By Tom Hancock, AFP
DONGGUAN, China — Tens of thousands of employees at a Chinese factory making shoes for Nike, adidas and others returned to work Monday after one of the country’s biggest recent strikes ended, following what campaigners called typical government intimidation. The Communist Party fears an independent labor movement could threaten its grip on power, so it only allows one government-linked trade union.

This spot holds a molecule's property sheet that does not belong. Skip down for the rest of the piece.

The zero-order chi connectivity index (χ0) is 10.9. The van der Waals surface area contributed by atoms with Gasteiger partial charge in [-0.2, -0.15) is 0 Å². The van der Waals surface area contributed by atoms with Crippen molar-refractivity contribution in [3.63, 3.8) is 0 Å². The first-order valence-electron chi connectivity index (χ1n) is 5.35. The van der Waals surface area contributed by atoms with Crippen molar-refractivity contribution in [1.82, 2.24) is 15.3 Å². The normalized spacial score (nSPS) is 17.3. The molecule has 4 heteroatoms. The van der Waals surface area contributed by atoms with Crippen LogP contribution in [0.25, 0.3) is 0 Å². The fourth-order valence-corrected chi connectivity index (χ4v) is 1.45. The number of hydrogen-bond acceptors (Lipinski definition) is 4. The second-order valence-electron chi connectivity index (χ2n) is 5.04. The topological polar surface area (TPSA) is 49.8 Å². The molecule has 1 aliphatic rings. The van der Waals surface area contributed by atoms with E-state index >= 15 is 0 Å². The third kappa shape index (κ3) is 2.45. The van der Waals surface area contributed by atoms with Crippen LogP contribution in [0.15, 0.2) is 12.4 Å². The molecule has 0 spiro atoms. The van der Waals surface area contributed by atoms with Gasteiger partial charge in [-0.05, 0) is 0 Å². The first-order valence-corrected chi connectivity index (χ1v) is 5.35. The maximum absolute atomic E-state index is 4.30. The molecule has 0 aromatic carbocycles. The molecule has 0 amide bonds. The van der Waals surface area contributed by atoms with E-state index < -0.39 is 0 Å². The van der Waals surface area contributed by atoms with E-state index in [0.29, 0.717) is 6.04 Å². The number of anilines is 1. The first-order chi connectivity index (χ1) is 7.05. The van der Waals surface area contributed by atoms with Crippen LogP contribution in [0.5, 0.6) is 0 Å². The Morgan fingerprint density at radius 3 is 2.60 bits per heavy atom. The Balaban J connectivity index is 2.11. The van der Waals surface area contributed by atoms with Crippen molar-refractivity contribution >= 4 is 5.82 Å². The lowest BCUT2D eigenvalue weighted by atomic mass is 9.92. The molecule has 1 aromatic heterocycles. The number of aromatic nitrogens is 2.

But analysts say workers have been newly empowered by a labor shortage turning bargaining power in their favor, and the strike highlighted a wave of activism from older factory personnel nearing retirement. The dispute broke out at a facility run by Taiwanese firm Yue Yuen, which says it is the world’s largest branded footwear manufacturer, producing more than 300 million pairs of shoes last year. The plant in Dongguan, in the southern Chinese manufacturing heartland of Guangdong, is one of the world’s biggest shoe factories and has an estimated 45,000 workers, mostly women. Vast numbers refused to work for nearly two weeks over unpaid social security contributions. But after authorities ordered it to “rectify the situation” and it made small concessions, scores of strikers were detained by police, workers said, adding key demands remained unmet and they only returned because of intimidation. “Police have arrested workers in the workshops for not working, more than 60 were detained,” said one worker who did not want to be named for fear of reprisals. “At the moment the factory is controlled by police.” Six employees told AFP about four fifths of the staff had returned to work. A 45-year-old sanitation worker surnamed Li added: “The workers were not successful, the government is forcing us back to work.” ‘Your life’s work will be useless’ According to Chinese law, employers are obliged to make monthly payments into workers’ social security accounts, to help provide medical insurance and a pension. But analysts say manufacturers often shirk their responsibility. “If you don’t have social security, your life’s work will be useless when you return home,” said Li, who like nearly all the factory’s workers comes from a poor rural village, where he one day plans to return.